Lee is an award winning poet, performer, educator and intrepid explorer who has appeared on stages around the U.S. He was a member of the 2006 Albuquerque Poetry Slam Team, the Coach of the 2008 Albuquerque Poetry Slam Team, and a member of the National Champion UNM College Poetry Slam Team. His work has appeared in multiple journals and anthologies, most recently, How To: multiple perspectives on creating a garden, a life, relationships and community. For the past three years he has had the distinct pleasure of serving as the National Director for Wordcraft Circle of Native Writers and Storytellers, an organization dedicated to promoting the work and words of Native American and Indigenous People throughout the world. He is currently pursuing his doctorate in education from Texas State University - San Marcos, which he hopes to use in service of supporting Native and Laguna youth achieve their educational goals. He splits time between Albuquerque, New Mexico and Austin, Texas where he lives with his amazing wife, beautiful son and crazy dog.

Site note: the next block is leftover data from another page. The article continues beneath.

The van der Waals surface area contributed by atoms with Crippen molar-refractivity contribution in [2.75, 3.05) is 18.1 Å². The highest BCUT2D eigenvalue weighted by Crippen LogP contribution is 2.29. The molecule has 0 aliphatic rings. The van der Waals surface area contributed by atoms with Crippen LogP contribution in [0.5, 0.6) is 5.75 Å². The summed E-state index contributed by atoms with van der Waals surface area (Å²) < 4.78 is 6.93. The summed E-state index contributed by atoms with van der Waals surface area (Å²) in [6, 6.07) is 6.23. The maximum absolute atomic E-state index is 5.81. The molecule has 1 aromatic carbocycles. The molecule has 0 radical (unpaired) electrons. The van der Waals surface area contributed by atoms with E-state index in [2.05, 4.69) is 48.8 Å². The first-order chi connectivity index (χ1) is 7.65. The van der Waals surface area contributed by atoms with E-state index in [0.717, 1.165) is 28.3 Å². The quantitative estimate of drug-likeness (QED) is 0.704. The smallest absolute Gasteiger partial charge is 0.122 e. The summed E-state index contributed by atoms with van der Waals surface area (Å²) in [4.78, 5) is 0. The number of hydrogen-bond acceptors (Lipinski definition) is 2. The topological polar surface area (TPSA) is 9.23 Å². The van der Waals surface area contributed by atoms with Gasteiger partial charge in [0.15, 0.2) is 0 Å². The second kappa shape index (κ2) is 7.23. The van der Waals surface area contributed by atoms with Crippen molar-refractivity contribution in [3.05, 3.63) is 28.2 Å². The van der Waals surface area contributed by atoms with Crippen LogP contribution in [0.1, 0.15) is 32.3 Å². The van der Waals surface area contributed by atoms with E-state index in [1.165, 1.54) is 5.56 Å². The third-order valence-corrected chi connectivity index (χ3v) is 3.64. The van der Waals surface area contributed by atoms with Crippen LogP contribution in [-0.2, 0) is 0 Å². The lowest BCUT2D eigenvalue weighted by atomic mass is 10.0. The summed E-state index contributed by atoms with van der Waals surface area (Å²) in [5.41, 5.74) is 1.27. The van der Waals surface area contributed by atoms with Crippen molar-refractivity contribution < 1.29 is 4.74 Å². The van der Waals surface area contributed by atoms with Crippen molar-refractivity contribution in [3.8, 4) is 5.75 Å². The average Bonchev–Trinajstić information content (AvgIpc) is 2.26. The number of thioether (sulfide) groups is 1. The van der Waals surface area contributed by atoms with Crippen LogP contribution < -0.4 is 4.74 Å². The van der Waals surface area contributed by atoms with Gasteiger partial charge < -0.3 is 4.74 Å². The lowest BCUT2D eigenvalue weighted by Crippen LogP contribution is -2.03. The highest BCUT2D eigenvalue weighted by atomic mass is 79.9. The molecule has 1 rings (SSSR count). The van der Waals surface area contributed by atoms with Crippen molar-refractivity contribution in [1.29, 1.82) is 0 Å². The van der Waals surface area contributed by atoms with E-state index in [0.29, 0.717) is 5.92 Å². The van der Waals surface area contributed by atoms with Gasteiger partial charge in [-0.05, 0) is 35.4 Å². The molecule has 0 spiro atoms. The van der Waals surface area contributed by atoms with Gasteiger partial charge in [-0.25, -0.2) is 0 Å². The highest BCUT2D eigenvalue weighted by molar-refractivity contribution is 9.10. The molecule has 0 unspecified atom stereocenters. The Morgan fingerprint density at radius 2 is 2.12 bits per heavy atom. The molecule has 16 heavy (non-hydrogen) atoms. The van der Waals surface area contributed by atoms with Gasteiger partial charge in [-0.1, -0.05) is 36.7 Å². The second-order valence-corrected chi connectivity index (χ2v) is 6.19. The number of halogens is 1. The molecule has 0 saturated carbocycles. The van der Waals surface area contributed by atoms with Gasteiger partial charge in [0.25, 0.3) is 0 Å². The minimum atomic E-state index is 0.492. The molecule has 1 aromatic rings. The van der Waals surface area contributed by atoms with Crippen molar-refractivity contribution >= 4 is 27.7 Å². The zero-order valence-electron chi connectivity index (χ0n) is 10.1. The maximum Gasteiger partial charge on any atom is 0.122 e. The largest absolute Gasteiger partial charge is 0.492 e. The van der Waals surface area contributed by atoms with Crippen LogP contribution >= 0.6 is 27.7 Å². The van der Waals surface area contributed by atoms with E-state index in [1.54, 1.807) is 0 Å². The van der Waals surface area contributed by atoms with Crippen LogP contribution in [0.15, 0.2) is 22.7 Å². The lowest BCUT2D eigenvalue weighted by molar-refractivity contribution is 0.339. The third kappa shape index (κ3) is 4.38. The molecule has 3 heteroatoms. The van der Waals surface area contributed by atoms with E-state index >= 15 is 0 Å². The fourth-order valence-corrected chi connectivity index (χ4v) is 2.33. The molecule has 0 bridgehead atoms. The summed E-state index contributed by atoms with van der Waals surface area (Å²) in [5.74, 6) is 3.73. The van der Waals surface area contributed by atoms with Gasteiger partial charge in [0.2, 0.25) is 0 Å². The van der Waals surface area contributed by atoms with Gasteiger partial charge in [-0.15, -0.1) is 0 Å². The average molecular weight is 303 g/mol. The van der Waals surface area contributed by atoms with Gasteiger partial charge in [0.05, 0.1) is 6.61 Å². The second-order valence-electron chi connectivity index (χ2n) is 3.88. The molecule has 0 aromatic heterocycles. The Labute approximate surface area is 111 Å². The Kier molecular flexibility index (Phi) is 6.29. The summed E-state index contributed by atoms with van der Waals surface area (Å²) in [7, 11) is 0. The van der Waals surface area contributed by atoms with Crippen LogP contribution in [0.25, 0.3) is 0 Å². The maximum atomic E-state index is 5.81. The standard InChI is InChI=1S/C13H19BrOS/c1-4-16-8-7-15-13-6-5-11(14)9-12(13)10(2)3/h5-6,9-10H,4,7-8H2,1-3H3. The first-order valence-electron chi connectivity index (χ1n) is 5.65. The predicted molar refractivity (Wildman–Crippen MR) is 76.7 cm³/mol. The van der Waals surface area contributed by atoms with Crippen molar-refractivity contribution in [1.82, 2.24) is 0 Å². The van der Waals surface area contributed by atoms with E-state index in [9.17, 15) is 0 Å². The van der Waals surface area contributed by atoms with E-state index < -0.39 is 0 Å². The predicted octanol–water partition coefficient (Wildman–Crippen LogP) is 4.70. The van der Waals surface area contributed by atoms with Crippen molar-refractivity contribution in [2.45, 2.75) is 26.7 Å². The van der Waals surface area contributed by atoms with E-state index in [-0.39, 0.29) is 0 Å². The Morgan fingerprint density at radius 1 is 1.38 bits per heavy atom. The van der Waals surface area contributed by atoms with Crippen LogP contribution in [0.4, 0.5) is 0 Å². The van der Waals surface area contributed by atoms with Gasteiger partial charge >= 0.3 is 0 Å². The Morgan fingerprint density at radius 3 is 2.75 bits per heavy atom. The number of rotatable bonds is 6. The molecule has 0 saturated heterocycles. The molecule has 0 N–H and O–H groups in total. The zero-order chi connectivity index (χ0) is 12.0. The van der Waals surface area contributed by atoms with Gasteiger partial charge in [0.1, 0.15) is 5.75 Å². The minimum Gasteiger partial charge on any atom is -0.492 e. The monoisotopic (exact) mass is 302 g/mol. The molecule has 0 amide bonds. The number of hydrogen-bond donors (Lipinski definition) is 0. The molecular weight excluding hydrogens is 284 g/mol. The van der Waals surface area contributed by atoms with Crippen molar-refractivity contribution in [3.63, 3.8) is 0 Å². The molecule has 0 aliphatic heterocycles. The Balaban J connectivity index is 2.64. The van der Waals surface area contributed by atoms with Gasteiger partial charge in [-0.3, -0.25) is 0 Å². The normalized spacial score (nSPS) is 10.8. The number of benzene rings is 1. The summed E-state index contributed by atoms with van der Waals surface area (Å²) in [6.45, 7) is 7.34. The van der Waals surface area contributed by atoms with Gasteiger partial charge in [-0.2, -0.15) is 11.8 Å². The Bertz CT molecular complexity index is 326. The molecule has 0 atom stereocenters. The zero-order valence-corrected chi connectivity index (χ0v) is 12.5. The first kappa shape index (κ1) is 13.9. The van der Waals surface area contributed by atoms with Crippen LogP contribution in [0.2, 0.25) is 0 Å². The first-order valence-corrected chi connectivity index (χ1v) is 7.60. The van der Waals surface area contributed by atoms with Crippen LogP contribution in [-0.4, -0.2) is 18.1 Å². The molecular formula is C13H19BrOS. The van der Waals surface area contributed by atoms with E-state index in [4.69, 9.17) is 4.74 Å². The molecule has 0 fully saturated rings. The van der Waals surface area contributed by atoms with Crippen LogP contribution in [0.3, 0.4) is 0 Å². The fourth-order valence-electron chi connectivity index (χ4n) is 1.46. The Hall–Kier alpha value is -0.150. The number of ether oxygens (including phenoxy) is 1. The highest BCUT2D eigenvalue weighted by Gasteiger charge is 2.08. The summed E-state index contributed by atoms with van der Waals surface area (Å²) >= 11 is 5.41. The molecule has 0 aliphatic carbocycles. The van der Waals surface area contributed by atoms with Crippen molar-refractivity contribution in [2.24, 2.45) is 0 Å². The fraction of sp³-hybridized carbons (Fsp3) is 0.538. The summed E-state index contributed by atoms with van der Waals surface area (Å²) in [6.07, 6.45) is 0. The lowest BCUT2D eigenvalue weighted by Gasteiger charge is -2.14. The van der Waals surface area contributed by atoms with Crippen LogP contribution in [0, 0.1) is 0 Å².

John Fryar
John is a retired Criminal Investigator who specialized in the protection and preservation of artifacts, archaeological sites, items of cultural patrimony, and Native American burials and human remains. He is an enrolled Tribal member from the Pueblo of Acoma in New Mexico. He is excited about the opportunity to participate in the Written in Rock program, and to discuss and share ideas on the preservation and protection of petroglyphs, which are stories and pictures that have been left behind by the people who came before us.



Jonathan Sims